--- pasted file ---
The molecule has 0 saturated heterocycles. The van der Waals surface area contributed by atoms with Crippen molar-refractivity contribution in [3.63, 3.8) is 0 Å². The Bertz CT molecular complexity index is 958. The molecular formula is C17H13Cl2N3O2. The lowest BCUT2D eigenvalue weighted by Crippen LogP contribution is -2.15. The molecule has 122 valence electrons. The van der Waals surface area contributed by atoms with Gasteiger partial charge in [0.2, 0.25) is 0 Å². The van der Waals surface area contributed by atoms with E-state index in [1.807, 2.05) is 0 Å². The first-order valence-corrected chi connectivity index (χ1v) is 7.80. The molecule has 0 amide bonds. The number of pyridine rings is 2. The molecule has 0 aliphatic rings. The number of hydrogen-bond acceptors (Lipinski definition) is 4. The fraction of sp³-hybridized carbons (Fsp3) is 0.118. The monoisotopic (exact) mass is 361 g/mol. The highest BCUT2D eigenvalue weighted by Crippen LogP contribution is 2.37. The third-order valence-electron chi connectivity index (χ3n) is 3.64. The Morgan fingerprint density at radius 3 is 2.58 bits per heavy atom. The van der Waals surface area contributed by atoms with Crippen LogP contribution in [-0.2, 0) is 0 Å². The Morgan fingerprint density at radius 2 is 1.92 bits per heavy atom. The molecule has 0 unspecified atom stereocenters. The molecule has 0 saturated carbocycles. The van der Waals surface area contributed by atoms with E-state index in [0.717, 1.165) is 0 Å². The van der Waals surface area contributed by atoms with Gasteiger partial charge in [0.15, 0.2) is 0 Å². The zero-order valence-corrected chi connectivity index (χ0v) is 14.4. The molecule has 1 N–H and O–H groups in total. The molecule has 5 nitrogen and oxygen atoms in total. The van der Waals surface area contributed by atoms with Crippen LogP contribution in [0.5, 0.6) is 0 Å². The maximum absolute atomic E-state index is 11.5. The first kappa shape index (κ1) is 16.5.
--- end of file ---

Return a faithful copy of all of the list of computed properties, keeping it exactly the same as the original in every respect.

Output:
The molecule has 0 saturated heterocycles. The van der Waals surface area contributed by atoms with Crippen molar-refractivity contribution in [3.63, 3.8) is 0 Å². The Bertz CT molecular complexity index is 958. The molecular formula is C17H13Cl2N3O2. The lowest BCUT2D eigenvalue weighted by Crippen LogP contribution is -2.15. The molecule has 122 valence electrons. The van der Waals surface area contributed by atoms with Gasteiger partial charge in [0.2, 0.25) is 0 Å². The van der Waals surface area contributed by atoms with E-state index in [1.807, 2.05) is 0 Å². The first-order valence-corrected chi connectivity index (χ1v) is 7.80. The molecule has 0 amide bonds. The number of pyridine rings is 2. The molecule has 0 aliphatic rings. The number of hydrogen-bond acceptors (Lipinski definition) is 4. The fraction of sp³-hybridized carbons (Fsp3) is 0.118. The monoisotopic (exact) mass is 361 g/mol. The highest BCUT2D eigenvalue weighted by Crippen LogP contribution is 2.37. The third-order valence-electron chi connectivity index (χ3n) is 3.64. The Morgan fingerprint density at radius 3 is 2.58 bits per heavy atom. The van der Waals surface area contributed by atoms with Crippen LogP contribution in [-0.2, 0) is 0 Å². The Morgan fingerprint density at radius 2 is 1.92 bits per heavy atom. The molecule has 0 unspecified atom stereocenters. The molecule has 0 saturated carbocycles. The van der Waals surface area contributed by atoms with E-state index in [0.717, 1.165) is 0 Å². The van der Waals surface area contributed by atoms with Gasteiger partial charge in [0.15, 0.2) is 0 Å². The zero-order valence-corrected chi connectivity index (χ0v) is 14.4. The molecule has 1 N–H and O–H groups in total. The molecule has 5 nitrogen and oxygen atoms in total. The van der Waals surface area contributed by atoms with Crippen LogP contribution in [0.5, 0.6) is 0 Å². The maximum absolute atomic E-state index is 11.5. The first kappa shape index (κ1) is 16.5.